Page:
Trip Report : Wyperfeld/Hattah, Vic - Spring 2003 (Long)

Subject: Trip Report : Wyperfeld/Hattah, Vic - Spring 2003 (Long)
From: <>
Date: Thu, 02 Oct 2003 13:06:38 +1000
Trip Report: Wyperfeld National Park (and Hattah-Kulkyne National Park) 
Sept 27 ? Oct 2, 2003.

Hi All,

I?ve just returned from an extremely impressive few days at Wyperfeld - 
with a side trip to Hattah. Our group included Euan Fothergill, John 
Harris and Greg Oakley ? and at times various bemused ?Field Nats?, who 
tasted the delights of birding. We were based at the Casuarinas Camp at 
Wyperfeld North, where the Victorian Faunal Survey Group was doing a 
mammal survey. 

The birds were tremendous! Best birds included Crimson Chat (x60), 
Malleefowl (x1), Redthroat (x2), Mallee Emuwren (x8), Striped 
Honeyeater (x10), Elegant Parrot (x4), Masked and Black-faced 
Woodswallow, and Cockatiel (x1).  

Other birds of note included Spotted Harrier, Barn Owl, Little Corella, 
Blue Bonnet and Mulga Parrot, Yellow Rosella, Splendid and Variegated 
Fairy-wren, Shy Hylacola, Inland Thornbill, Crested Bellbird, Southern 
Scrub-robin, Chestnut Quail-thrush, Hooded and Red-capped Robin, Tawny-
crowned and White-faced Honeyeater, Varied Sittella, Rainbow Bee-eater, 
and (as mentioned in birding-aus) there was also an abundance of White-
winged Triller, as well as Southern Whiteface, Rufous and Brown 

Here? a few details. 

* Northern Wyperfeld National Park
In the Casuarinas campsite serval pairs of Striped Honeyeater where 
breeding ? with an active nest next to the toilet block!!! Around the 
campsite there were also large numbers of parrots. Regent Parrot were 
common (someone recorded a flock of 150 birds!) as well as large 
numbers of Major Mitchell?s, Little Corella, Blue-bonnet, Mulga and 
Mallee Ringnecks. Splendid Fairy-wren was common in the hill behind the 
campsite. A night a least four Boobook Owl declaed the territories, and 
a Barn Owl was also heard screaching. 

Crimson Chat was recorded on the Meridian Track between the Northern 
Wyperfeld entrance and the Casuarinas campsite - in roadside Cyperpress-
pine approximately 300 metres south of the Wool Track turn-off. At this 
spot (termed "The Crimson Chat Site") we also recorded several pairs of 
Elegant Parrot, as well as Masked, Black-faced and White-browed 
Woodswallow, White-winged Triller, and both Rufous and Brown Songlark. 

Crimson Chat was also seen along the Jenkins Track, between Kelly?s 
Lookout and Mount Jenkins. 

* Southern Wyperfeld National Park
Several Redthroat were recorded in southern Wyperfeld on Brambruk 
Track. The birds were seen on the southern ridgeline, just before you 
get to Lake Brambruk. (Listen for the solitary note of the alarm call ? 
and follow that. If anyone wants more precise details please let me 
know.) White-fronted and Yellow-plumed Honeyeater, Splendid Fairy-wren 
and Southern Scrub-Robin were also recorded here. To cap off an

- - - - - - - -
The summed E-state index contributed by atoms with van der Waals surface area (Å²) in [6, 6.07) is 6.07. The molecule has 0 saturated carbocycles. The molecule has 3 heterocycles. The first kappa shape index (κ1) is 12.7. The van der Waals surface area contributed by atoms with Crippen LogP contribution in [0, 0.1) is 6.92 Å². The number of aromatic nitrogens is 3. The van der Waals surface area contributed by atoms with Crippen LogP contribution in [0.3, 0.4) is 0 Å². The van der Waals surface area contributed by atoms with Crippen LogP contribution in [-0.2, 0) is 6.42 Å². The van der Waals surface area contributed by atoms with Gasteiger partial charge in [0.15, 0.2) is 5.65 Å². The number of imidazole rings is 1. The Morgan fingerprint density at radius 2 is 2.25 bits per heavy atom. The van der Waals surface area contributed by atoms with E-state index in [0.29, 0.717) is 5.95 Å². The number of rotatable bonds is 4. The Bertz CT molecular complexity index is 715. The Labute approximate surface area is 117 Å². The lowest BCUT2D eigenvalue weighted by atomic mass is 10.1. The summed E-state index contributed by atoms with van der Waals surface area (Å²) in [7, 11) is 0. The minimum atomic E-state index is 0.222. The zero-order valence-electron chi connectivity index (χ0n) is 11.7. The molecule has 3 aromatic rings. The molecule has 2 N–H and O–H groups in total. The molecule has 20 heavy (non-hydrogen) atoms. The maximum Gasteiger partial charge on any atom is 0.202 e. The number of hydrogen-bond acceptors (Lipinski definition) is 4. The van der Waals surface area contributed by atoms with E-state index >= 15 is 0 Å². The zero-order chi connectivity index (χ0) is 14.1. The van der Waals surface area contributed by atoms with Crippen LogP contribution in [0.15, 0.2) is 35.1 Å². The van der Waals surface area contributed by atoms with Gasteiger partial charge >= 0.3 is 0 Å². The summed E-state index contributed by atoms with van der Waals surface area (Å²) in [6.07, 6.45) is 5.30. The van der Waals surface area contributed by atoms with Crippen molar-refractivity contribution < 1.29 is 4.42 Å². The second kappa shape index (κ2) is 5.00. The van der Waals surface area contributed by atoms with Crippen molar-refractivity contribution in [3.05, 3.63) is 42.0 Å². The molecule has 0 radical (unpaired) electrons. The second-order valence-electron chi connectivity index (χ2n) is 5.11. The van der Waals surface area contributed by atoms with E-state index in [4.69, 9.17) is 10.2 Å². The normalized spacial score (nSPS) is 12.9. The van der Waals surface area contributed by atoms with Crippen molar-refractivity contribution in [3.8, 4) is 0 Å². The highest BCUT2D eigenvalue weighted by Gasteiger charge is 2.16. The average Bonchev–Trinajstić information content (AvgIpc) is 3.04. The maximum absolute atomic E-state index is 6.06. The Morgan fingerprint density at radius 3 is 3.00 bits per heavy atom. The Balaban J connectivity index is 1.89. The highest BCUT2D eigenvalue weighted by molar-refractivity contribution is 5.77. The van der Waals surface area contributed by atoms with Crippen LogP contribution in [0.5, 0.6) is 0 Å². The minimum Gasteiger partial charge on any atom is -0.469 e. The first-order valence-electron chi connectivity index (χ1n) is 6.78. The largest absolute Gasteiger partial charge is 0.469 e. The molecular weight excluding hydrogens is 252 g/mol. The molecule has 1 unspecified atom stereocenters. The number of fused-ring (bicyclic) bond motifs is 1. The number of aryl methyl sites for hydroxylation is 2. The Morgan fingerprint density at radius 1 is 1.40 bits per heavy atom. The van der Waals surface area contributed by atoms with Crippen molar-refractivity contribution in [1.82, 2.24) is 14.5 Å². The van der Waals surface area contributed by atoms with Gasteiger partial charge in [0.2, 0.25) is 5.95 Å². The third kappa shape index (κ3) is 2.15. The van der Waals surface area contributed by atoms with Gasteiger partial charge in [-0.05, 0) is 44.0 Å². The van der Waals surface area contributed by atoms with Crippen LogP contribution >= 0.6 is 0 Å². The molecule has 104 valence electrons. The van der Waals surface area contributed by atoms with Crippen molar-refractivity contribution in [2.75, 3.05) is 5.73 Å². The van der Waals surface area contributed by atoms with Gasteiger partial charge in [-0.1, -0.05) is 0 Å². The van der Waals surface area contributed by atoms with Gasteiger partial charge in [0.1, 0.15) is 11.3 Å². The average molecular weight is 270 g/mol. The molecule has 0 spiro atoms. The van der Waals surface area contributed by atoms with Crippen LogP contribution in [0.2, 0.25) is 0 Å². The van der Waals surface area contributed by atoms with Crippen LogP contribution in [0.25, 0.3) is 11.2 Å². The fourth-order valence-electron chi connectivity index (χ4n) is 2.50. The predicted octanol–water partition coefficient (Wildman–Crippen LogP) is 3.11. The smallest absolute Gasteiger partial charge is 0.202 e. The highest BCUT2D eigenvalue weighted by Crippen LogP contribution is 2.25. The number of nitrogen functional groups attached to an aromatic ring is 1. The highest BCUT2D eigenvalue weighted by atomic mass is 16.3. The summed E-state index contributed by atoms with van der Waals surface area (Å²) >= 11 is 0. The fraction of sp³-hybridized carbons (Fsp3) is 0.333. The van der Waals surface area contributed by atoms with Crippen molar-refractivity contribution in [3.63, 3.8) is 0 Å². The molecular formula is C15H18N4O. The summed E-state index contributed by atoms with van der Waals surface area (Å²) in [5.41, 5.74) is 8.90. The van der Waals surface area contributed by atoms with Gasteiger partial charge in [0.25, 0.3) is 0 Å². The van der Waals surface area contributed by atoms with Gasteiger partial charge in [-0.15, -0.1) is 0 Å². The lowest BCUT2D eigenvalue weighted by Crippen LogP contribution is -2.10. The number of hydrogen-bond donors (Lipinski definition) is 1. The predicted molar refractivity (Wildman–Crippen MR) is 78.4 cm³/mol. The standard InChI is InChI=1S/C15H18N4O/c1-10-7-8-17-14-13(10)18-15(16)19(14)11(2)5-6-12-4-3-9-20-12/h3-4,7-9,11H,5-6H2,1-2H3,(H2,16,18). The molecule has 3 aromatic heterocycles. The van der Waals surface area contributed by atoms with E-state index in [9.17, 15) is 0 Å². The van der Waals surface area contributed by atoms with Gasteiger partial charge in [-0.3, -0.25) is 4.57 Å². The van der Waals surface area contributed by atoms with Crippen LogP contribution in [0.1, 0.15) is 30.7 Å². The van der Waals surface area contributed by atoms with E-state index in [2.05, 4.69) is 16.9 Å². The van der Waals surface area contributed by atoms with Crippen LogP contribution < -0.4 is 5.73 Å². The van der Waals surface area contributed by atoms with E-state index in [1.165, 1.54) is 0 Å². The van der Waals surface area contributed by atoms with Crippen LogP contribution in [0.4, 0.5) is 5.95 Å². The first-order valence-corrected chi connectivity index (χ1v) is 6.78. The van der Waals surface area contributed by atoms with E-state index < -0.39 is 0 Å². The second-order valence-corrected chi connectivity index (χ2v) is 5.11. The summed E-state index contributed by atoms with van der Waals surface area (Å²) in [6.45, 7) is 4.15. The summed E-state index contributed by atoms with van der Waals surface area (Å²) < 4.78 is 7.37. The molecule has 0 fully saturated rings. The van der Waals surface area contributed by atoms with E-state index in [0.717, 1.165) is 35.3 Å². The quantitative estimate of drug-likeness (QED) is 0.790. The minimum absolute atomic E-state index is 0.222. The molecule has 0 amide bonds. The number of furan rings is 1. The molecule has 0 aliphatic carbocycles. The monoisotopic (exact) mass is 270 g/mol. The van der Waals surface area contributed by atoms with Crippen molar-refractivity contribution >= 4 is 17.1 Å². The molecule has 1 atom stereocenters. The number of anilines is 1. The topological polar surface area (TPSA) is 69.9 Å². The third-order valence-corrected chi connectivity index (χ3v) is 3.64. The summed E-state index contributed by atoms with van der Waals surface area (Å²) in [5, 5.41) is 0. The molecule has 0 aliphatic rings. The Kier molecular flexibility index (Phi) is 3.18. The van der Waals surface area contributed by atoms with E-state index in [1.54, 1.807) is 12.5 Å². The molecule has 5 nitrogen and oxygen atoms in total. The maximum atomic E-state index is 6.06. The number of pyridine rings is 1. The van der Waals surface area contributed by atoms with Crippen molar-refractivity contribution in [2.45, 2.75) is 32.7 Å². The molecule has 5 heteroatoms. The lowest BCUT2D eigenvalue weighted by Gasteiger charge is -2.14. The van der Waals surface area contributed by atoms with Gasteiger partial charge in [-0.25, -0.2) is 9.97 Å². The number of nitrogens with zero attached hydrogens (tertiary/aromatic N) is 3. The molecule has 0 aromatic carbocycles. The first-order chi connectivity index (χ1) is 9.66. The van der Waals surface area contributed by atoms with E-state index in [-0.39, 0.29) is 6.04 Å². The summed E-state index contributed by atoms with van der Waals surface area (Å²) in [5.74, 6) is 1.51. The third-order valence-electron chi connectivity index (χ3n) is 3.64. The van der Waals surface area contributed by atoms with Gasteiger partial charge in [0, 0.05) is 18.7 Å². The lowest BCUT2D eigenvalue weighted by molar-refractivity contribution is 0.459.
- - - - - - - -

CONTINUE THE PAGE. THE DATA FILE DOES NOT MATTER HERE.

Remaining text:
excellent day, a female Malleefowl was seen along the Dattuck Track.

* Hattah-Kulkyne National Park
Mallee Emuwren was recorded in several places along Nowingi Track at 
Hattah National Park ? and a family of birds was also seen along the 
left side of the Konardin Track (accessed via the Mournpoul Tk), about 
a kilometre after you pass through the gate. Chestnut Quail-thrush, 
Crested Bellbird, White-faced and Yellow-plumed Honeyeater were also 

For anyone interested, we also have some photo?s from the trip, 
including pictures of the Crimson Chat and Malleefowl, possibly Mallee 
Emu-wren (depending on the quality :-) and the nesting Striped 
Honeyeater at the Casuarinas campsite. 

Finally a word of warning re travelling birding in the mallee - we 
spent several hours searching for 2 members of our party! It?s an 
extremely easy place to get lost, and during this time of year the 
temperature at night can drop below zero. As a precaution always take 
plenty of water and food provisions, and always employ basic safety 
strategies ? such as carrying a compass or GPS and a whistle, and if 
need be drag a stick behind you! Also note the mobile phone coverage is 
generally non-existent in these areas. 

Happy birding ? and try and get up to the mallee of Northern Victoria 

Tim Dolby

Birding-Aus is on the Web at
To unsubscribe from this mailing list, send the message
"unsubscribe birding-aus" (no quotes, no Subject line)

<Prev in Thread] Current Thread [Next in Thread>

The University of NSW School of Computer and Engineering takes no responsibility for the contents of this archive. It is purely a compilation of material sent by many people to the birding-aus mailing list. It has not been checked for accuracy nor its content verified in any way. If you wish to get material removed from the archive or have other queries about the archive e-mail Andrew Taylor at this address: andrewt@cse.unsw.EDU.AU